The Texas Mouse is found only in the extreme southeastern part of the state along dry brushy slopes with oaks and junipers often associated with high cliffs.
They are nocturnal and remain active all year. The mice find concealment in crevices and cavities adjacent to trees among cliffs and locate its nests of dry plants and grasses there. They are well adapted for climbing rugged rock surfaces on which it moves deliberately and cautiously, using its tail for balance. The bases of cliffs and rocks are important avenues of travel.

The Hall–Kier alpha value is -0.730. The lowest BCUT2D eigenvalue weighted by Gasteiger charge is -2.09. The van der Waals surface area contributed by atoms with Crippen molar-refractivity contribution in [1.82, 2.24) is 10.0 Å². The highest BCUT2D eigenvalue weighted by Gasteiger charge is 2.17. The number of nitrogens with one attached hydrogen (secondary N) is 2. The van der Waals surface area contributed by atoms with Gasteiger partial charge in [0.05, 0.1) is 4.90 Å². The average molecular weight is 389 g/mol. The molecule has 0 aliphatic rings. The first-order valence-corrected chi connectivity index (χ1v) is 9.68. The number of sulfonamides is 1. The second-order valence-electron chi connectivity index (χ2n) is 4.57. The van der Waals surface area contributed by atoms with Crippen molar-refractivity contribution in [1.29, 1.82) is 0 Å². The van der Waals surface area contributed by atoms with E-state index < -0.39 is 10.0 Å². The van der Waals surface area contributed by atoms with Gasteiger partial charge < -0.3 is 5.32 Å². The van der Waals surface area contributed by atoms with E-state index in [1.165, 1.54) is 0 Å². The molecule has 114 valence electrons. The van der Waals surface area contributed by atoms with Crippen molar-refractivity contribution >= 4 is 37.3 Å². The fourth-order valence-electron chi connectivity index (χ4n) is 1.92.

Little is known of the reproductive activity of this mammal. They have 2-6 young in a litter. This species feeds on acorns, one of their principal foods, and other nuts, seeds, fruits, and insects. Hawks, owls, small carnivores, and snakes may prey on this mouse. Longevity of this small mammal is usually less than one year, but maximum length of life is about two years in the wild.